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refuse to try and harmonise discrepant details or divergent conceptions. Rather he will emphasise these as important, because they enable him to reconstruct the life of Christ as it presented itself to the minds of the Evangelist and of his readers. He will always be mindful of the fact that he is immediately concerned, not with the actual facts of the life of Christ or with His doctrine, but rather with these as mirrored in the mind of the particular Evangelist with whom he is dealing.
The third stage in the process belongs to the historian. Just as the commentator is obliged to rely very largely upon the work already done by the literary critic, so the historian must depend for his material to a great extent upon the work of the commentator and of the critic alike. He will have as his material the Gospels as analysed into their sources by the critic, and the mass of not always harmonious impressions of the life of Christ, as given to him by the commentators upon the separate Gospels. With this material at his disposal, it will be his duty to attempt to recover the historical facts of Christ's life, to ascertain as far as possible the exact words which He spoke, and to determine the meaning which these words originally carried with them.
In accordance with what has been said, I have felt it to be my duty to begin my work equipped with some acquaintance with the results of the literary criticism of the Gospels. If I have found it necessary partly to assume the results of such labour, and partly to work out a view of my own as to the sources of the Gospel, that is only because the work of the critic and of the commentator cannot in the present conditions of knowledge be quite kept apart. On the other hand, I have done my best not to encroach upon the sphere of the historian. Here and there I may have been tempted to express some view as to the historical character of some incident or saying, as apart from the general credibility of the source of which it forms a part, but generally speaking it has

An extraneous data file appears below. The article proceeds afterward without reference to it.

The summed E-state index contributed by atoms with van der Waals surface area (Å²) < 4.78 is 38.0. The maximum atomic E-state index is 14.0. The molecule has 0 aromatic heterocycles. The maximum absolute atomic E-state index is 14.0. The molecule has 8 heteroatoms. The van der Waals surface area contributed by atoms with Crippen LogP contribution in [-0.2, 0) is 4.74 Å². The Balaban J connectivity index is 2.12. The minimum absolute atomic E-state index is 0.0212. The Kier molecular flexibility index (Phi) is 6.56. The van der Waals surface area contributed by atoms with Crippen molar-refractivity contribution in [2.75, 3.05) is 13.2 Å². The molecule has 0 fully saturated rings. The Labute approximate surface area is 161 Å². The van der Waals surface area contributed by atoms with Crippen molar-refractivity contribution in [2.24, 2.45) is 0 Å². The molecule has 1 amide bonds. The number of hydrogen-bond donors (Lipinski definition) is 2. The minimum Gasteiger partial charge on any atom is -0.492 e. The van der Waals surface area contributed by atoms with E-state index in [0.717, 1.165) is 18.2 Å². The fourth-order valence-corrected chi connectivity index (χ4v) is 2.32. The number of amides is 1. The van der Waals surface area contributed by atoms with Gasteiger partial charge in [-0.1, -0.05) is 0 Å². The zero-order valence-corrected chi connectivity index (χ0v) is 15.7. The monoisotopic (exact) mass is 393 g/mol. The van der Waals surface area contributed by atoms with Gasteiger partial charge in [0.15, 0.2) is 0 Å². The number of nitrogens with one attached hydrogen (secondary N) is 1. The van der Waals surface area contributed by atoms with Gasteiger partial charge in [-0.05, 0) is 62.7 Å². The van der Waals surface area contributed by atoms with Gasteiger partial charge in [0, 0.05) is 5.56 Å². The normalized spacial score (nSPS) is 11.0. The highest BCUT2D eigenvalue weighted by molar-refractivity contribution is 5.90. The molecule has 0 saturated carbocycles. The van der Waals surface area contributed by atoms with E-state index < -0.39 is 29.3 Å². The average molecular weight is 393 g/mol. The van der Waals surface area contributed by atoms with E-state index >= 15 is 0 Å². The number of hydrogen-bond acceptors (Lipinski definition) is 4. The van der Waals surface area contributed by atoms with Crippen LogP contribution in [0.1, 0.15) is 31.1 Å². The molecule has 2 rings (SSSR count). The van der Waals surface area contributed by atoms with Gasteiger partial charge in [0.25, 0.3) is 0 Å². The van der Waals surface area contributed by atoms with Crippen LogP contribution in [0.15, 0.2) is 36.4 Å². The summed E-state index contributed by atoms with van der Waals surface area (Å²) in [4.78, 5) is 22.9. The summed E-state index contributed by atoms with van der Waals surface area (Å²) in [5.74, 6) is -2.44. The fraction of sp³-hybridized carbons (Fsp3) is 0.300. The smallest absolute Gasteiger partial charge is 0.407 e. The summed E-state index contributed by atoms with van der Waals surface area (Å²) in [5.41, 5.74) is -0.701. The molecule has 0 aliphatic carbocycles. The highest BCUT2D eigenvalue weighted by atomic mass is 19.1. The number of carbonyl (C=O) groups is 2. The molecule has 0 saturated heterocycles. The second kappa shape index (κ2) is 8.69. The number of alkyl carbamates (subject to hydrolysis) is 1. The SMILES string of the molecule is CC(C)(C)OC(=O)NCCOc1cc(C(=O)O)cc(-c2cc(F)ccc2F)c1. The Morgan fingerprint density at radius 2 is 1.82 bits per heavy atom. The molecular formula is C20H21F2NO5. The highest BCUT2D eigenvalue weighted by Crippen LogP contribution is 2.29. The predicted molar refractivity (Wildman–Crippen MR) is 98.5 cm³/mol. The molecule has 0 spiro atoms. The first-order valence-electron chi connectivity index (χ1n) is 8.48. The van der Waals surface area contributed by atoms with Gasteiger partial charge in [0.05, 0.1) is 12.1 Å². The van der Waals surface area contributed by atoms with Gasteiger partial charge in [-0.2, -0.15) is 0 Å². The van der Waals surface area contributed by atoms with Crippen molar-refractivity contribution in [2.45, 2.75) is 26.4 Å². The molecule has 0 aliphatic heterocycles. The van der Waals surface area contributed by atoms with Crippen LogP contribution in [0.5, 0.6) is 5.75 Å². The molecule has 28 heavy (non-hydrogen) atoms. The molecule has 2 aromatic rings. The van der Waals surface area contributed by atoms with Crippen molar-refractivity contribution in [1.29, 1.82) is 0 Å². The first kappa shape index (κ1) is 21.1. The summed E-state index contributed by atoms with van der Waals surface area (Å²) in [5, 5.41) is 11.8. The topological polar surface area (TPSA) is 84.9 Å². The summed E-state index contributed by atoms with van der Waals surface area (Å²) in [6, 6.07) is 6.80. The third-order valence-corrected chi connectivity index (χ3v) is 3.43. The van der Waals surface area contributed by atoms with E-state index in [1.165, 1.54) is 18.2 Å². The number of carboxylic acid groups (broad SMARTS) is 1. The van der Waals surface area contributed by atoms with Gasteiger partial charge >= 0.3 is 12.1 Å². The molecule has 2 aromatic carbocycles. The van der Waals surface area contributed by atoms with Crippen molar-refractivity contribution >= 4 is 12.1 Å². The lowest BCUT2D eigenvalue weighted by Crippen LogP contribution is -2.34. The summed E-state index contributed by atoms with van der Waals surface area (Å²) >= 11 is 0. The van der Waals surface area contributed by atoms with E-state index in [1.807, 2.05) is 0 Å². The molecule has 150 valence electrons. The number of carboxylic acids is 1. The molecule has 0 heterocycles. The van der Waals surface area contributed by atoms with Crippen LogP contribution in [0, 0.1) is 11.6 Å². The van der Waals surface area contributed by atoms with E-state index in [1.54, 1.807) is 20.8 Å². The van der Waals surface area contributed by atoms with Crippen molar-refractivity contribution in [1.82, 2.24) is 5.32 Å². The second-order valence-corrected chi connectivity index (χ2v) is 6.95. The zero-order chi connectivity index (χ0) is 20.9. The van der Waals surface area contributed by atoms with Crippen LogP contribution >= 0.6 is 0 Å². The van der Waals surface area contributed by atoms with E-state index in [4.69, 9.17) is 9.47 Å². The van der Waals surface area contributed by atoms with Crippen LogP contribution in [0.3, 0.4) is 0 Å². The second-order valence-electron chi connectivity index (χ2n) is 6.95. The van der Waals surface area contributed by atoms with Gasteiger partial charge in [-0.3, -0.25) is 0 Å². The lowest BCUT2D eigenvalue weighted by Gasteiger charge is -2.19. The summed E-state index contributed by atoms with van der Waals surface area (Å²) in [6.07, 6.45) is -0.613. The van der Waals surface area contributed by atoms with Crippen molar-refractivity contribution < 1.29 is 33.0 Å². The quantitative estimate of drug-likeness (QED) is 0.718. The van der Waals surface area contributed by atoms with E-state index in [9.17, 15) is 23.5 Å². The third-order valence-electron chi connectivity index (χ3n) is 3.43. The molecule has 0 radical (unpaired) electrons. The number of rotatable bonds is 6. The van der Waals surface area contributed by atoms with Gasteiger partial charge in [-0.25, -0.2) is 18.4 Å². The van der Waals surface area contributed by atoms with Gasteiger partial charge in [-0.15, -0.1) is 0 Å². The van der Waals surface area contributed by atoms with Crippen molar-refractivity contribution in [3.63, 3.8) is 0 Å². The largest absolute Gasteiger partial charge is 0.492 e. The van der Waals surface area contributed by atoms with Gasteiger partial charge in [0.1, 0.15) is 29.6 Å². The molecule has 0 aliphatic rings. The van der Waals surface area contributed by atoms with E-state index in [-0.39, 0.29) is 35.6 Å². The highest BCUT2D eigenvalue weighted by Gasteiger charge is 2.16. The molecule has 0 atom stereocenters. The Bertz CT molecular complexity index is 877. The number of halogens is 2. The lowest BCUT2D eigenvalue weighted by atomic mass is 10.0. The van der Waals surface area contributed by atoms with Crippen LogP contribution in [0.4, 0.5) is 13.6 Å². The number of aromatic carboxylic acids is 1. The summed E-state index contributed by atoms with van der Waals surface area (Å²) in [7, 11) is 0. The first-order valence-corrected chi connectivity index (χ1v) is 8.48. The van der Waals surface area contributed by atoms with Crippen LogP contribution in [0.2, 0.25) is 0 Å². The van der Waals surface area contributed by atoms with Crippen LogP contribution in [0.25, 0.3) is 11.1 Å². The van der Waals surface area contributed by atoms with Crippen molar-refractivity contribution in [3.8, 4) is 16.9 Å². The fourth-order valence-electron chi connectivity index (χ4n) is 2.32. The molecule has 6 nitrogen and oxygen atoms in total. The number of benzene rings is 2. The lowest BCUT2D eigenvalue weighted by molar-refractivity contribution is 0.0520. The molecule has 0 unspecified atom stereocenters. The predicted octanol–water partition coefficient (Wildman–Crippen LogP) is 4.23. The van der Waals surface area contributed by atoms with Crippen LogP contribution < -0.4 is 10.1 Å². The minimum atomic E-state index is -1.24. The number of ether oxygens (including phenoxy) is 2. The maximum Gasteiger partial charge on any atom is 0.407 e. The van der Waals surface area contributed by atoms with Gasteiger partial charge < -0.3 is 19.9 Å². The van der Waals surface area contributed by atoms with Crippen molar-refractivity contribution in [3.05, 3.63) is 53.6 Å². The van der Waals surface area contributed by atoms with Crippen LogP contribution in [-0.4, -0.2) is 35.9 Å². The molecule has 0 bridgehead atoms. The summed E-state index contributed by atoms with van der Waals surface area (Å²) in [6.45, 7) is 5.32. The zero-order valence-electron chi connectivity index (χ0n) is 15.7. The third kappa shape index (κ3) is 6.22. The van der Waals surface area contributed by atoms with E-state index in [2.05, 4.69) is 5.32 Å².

been my aim to consider the contents of the Gospel always in the first place from the standpoint of their meaning for the editor of the Gospel, and only secondarily from the point of view of their relation to the historical Christ.
This explains, of course, in large measure, the limitations of the Commentary which follows. Considerations as to the historical character of the incidents which the Gospel records, have for the most part been carefully avoided ; and no attempt has been made to discuss the question whether the teaching here put into the mouth of Christ was as a matter of fact taught by Him. These are questions which should be left to the historian who is dealing with all the sources which are available for the reconstruction of the life of Christ, and should not be approached by the commentator who is dealing with only one Gospel.
This limitation carries with it the omission of reference to much literature, ancient and modern. If the commentator is engaged in explaining the meaning of a single Gospel from the standpoint of the Evangelist, he clearly need not discuss those ancient and modern conceptions of the historical Christ with which an historian of Christ's life must grapple. Consequently purely controversial discussion of modern critical views has been purposely avoided in the following pages.